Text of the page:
While visiting the Old Town, you absolutely have to visit the main square of Krakow. Not only is it the largest city square of Europe with more than forty thousand square meters, but there are plenty of additional attractions placed around the square, with a flea market open during the weekends.
Once a major centre of trade in Krakow, showcasing exotic imports, the Sukiennice cloth hall nowadays is a commerce centre for local stalls. There is also an exhibition of Polish paintings and sculptures on the upper floor of the cloth hall, the admission to which is free on every Sunday of the month.
Town Hall Tower
Also located in the main square is the famous town hall tower of Krakow, built at the end of the 13th century. While this is the only remaining part of the old Town Hall, it is still worth visiting. The tours of the inside of the tower are on payment (although they are really cheap), but you can still marvel at the tower from the outside.
Adam Mickiewicz Monument
Built to commemorate the famous poetry of Adam Mickiewicz, one of the greatest Polish romantic poets of the 19th century, the monument is made out of bronze and adorns the centre of the main square. It is one of the most famous statues in Poland, so make sure to take a picture in front of it.
St Mary’s Basilica
Famous for its five-note anthem which is played every hour by a trumpeter, which used to be a member of the town guard, but is now done by active members of the fire department, the St Mary’s Basilica is an iconic gothic church located in the main square, famous for its gorgeous altar carved by Wit Stwosz.
When you’re finished sightseeing the main square of Krakow, make sure to travel in the direction of the Wawel Hill. Not only is it a great place for a tranquil walk, with lush gardens around it and the river Vistula flowing nearby, but there is also a number of monuments and attractions for you to see.
Famous for being the coronation place of Polish kings, the Wawel Cathedral is free to visit and discover for yourself. It is also known for its underground crypts, which hold the remains of many Polish kings, as well as artists. There are also the supposedly real bones of the Wawel Dragon, which are in truth fossilised bones of a whale.
You do not need a specialised guided tour to visit the Wawel Castle for yourself, as it is open to tourists for free. While it used to be the residence of Polish kings and their families, nowadays it acts as a heritage site where you can wander around its hallways and chambers, admiring the architecture.
Wawel Dragon’s Den
Legend has it that a dragon lived under the Wawel Hill. This dragon was killed by a regular shoemaker, who used a fake sheep stuffed with sulphur to kill the dragon. Nowadays, the den acts as a tourist attraction with an entrance fee of less than one euro, and you can see a bronze sculpture of the dragon which breathes real fire.
St Peter and Paul Churches
Being the oldest baroque buildings in Poland, both of the churches have free audio guides which will tell you the history of the sites. Moreover, on Thursdays an event takes place which demonstrates the longest Foucault pendulum in Poland, proving the rotation of the earth. There are also frequent concerts taking place in the churches.
St Andrew’s Church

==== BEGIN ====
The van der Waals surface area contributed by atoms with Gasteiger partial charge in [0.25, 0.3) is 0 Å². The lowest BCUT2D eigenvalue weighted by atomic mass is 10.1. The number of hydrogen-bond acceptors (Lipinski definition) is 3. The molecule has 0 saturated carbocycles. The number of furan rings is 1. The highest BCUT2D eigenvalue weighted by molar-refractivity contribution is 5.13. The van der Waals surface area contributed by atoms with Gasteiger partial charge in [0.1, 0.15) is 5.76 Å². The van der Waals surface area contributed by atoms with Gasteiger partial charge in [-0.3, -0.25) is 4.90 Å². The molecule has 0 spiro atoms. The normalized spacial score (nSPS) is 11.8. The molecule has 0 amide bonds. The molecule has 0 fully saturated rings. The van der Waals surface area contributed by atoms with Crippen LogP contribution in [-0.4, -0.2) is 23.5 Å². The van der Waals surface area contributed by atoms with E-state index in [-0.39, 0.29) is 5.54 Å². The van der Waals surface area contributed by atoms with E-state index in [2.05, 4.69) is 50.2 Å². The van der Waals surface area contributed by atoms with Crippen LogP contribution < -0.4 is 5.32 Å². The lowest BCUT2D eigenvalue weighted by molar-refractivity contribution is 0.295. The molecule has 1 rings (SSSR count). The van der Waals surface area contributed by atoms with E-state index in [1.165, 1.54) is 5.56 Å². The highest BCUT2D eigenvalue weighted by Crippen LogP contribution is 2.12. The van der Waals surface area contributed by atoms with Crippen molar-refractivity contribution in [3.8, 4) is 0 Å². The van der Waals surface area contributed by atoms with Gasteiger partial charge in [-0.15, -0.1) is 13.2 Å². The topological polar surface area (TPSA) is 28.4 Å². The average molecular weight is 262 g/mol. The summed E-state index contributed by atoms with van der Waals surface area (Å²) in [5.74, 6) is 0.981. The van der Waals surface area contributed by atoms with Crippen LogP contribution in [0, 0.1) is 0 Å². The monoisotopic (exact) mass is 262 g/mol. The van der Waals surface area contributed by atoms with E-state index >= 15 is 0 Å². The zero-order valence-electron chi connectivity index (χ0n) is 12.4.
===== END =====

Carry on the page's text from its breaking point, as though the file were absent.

Located at Grodzka Street, this church is not only a rare survivor of early Middle Ages architecture but it was also once used as a fortress. During attacks, the local citizens of Krakow would flee into the church to find a shelter. Moreover, the church holds remarkably well-preserved pieces of Romanesque architecture.
Corpus Christi Basilica
If you are taking a walk through the Jewish quarter of Krakow, make sure not to skip this beautiful church. While it may not look like much from the outside, the inside presents an impressive combination of Polish Gothic and Polish Baroque styles and is often regarded as the most picturesque Baroque churches in Europe.
Botanic Garden of the Jagiellonian University
A great place to take an afternoon stroll is the botanic garden located on the premises of the Jagiellonian University in the Old Town. Not only does the botanic garden has over five thousand species of plants, placed along three different greenhouses, but it also showcases different climates in each one.
The place where the most locals go for their afternoon walk or a bicycle ride is Planty, which is a huge park surrounding the entire Old Town. The park features a lot of lush greenery and benches to relax and spreads over an area of more than five acres with thirty smaller gardens with monuments and fountains.
If you are on a trip with your loved one, make sure to visit the Kladka Bernatka, which is a place every couple visits on their trip to Krakow. Kladka Bernatka is a bridge for pedestrians and cyclists, made to commemorate a monk who contributed to the building of a hospital in Krakow. Notice the thousands of padlocks that couples left on the railway!
The New Square
Lying in the heart of the old Jewish District, Kazimierz, the New Square holds the widest collection of street food in Krakow. Many pubs and restaurants are placed around the square, while in the middle there is a round structure which holds zapiekanka bars, along with many other small-time local spots.
You do not need to climb a tower or ride an elevator to a terrace to get a nice view of the city. Situated in the Podgórze district, this hill is one of the two man-made mounds, the purpose of which is a mystery to this day, much like Stonehenge. Nevertheless, the mound provides a gorgeous view of the city and its surroundings.